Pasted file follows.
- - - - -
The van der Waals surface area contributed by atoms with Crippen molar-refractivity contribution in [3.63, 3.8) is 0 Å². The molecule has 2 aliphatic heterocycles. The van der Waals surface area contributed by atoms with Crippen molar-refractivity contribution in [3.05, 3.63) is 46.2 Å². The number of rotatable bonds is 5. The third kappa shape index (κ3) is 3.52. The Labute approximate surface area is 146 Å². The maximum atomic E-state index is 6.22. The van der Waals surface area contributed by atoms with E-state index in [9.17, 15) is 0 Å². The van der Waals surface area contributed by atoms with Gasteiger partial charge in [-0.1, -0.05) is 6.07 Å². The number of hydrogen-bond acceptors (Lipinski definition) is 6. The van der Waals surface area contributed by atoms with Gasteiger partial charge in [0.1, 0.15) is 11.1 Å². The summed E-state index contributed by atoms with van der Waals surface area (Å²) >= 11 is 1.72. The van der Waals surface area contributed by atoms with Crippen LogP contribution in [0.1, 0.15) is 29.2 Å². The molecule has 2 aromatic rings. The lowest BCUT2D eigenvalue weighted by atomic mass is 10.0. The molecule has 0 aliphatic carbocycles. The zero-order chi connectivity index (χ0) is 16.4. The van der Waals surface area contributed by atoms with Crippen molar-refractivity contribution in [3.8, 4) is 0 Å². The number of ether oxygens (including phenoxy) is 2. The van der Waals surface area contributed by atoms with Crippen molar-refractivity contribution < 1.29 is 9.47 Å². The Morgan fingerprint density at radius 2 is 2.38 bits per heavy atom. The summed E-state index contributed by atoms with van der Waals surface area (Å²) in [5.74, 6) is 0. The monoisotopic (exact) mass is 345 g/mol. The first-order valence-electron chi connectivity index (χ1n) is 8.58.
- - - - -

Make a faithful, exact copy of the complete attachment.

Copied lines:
The van der Waals surface area contributed by atoms with Crippen molar-refractivity contribution in [3.63, 3.8) is 0 Å². The molecule has 2 aliphatic heterocycles. The van der Waals surface area contributed by atoms with Crippen molar-refractivity contribution in [3.05, 3.63) is 46.2 Å². The number of rotatable bonds is 5. The third kappa shape index (κ3) is 3.52. The Labute approximate surface area is 146 Å². The maximum atomic E-state index is 6.22. The van der Waals surface area contributed by atoms with E-state index in [9.17, 15) is 0 Å². The van der Waals surface area contributed by atoms with Gasteiger partial charge in [-0.1, -0.05) is 6.07 Å². The number of hydrogen-bond acceptors (Lipinski definition) is 6. The van der Waals surface area contributed by atoms with Gasteiger partial charge in [0.1, 0.15) is 11.1 Å². The summed E-state index contributed by atoms with van der Waals surface area (Å²) >= 11 is 1.72. The van der Waals surface area contributed by atoms with Crippen LogP contribution in [0.1, 0.15) is 29.2 Å². The molecule has 2 aromatic rings. The lowest BCUT2D eigenvalue weighted by atomic mass is 10.0. The molecule has 0 aliphatic carbocycles. The zero-order chi connectivity index (χ0) is 16.4. The van der Waals surface area contributed by atoms with Crippen molar-refractivity contribution in [3.8, 4) is 0 Å². The number of ether oxygens (including phenoxy) is 2. The van der Waals surface area contributed by atoms with Crippen molar-refractivity contribution < 1.29 is 9.47 Å². The Morgan fingerprint density at radius 2 is 2.38 bits per heavy atom. The summed E-state index contributed by atoms with van der Waals surface area (Å²) in [5.74, 6) is 0. The monoisotopic (exact) mass is 345 g/mol. The first-order valence-electron chi connectivity index (χ1n) is 8.58.